Phillipa White grew up in Blewbury and attended Didcot Girls’ School. At the same time she was taking ballet classes four days a week at the local Tetlow-Huhme Ballet studio. That sounds like serious intent, but at that stage it wasn’t.

“I always thought it was just a hobby, it was just fun. But it never occurred to me to give up, I just kept going because I liked it. My teacher gave me very strong ballet technique, but it was never my dream to be a dancer; that happened later, when I was making university choices. I was trying to think of all the subjects that I could do, and none of them interested me enough, so a friend said “you’re quite good at dancing, why don’t you give that a go?” Phillipa applied to some of the vocational dance schools, and was accepted by one of the most prestigious of all — the London Contemporary Dance School.

“I had been introduced to contemporary dance by going to see Rambert a lot, because they always came to Oxford. “My teacher used to set up parties to go, and also often got guest contemporary dance teachers to come and give us one-off classes. For me contemporary dance can be more expressive than ballet, I can bring a bit more personality to it — you’re allowed to be yourself a bit more”.

On graduating, Phillipa joined Scottish Dance Theatre, where she stayed for five years before joining BalletLORENT, where she says she is very happy, and is now playing the lead in Rapunzel. The work is based on the brothers Grimm tale of a girl taken from her parents by a witch, and kept in a high tower without a staircase, so that entry is only possible by climbing her long hair which she lowers from a window. The scenario is by the Poet Laureate, Carol Ann Duffy.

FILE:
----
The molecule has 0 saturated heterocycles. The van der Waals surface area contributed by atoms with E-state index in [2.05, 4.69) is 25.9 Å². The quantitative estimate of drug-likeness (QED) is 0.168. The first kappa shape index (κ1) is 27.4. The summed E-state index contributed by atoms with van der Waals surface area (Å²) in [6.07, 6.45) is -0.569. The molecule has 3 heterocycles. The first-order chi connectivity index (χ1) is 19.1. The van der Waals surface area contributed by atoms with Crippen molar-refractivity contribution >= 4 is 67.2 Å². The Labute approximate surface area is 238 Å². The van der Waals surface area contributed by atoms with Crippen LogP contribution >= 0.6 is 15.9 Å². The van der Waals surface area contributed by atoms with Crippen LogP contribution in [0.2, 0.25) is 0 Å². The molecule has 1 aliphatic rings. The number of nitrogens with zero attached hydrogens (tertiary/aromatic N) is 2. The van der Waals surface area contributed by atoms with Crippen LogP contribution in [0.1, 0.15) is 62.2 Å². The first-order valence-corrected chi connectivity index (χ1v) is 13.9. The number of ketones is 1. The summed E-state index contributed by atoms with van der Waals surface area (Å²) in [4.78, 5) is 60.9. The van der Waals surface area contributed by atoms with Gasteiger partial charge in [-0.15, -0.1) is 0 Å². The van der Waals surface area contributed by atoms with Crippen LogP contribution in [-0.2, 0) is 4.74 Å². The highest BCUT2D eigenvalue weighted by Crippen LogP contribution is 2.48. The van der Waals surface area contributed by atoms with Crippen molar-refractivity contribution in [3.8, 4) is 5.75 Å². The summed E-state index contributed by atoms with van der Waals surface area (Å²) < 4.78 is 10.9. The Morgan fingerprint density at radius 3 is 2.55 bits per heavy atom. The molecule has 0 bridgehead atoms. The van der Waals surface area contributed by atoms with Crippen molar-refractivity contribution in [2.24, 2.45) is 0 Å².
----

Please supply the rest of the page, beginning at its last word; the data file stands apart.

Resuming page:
“It does stick strongly to the original tale”, says Phillipa,“ but it is a very dark re-telling of the story. But there is always hope in the work as well; there’s longing, and there’s light at the end of the tunnel. She’s not a whimsy maiden in the tower by any stretch of the imagination, she’s very feral. By the time she’s lived in the tower for a few years, and her hair has grown to ridiculous lengths, she’s quite animal- like, because she’s had no contact with other human beings. “So I’m encouraged to be more animal, and twist the girl’s beauty up a bit, make it a little bit more ugly, but that in itself is also beautiful. “When the Prince climbs up, she goes from feral to curious, and then she grows up and falls in love. The movements become more mature, more sophisticated”.

The set, by Phil Eddols, looks terrific, but it’s less of a tower, more of a bird’s nest of twisted metal. This caused some difficulties at first.

“We made a lot of the choreography before we had the set, and we had an idea of the kind of things that we wanted to do, but as soon as we got on the set we realised we couldn’t do any of it. We had to try to keep the feeling that we wanted to create, but change all the moves completely. It’s been a real challenge to get comfortable in the tower; it’s metal, it’s hard, it’s heavy. If you whack it, it hurts. “As soon as I move my hair it gets trapped and wrapped around bits of the set, so I’ve had to work very intimately with it; it’s like a duet between me and the set. “It’s hard to make it work, and to make it not look like I’m just struggling with a wig. There’s a lot of climbing around the tower, and I do very little dancing on the floor. “Most of it’s on the walls, and there’s a tree in it as well, so it’s not dance as you know it. It takes a lot of upper body strength, a lot of core strength, it’s very physical.”

Oxford Playhouse Next Friday at 7pm, and Saturday at 2pm and 7pm Tickets: 01865 305305 or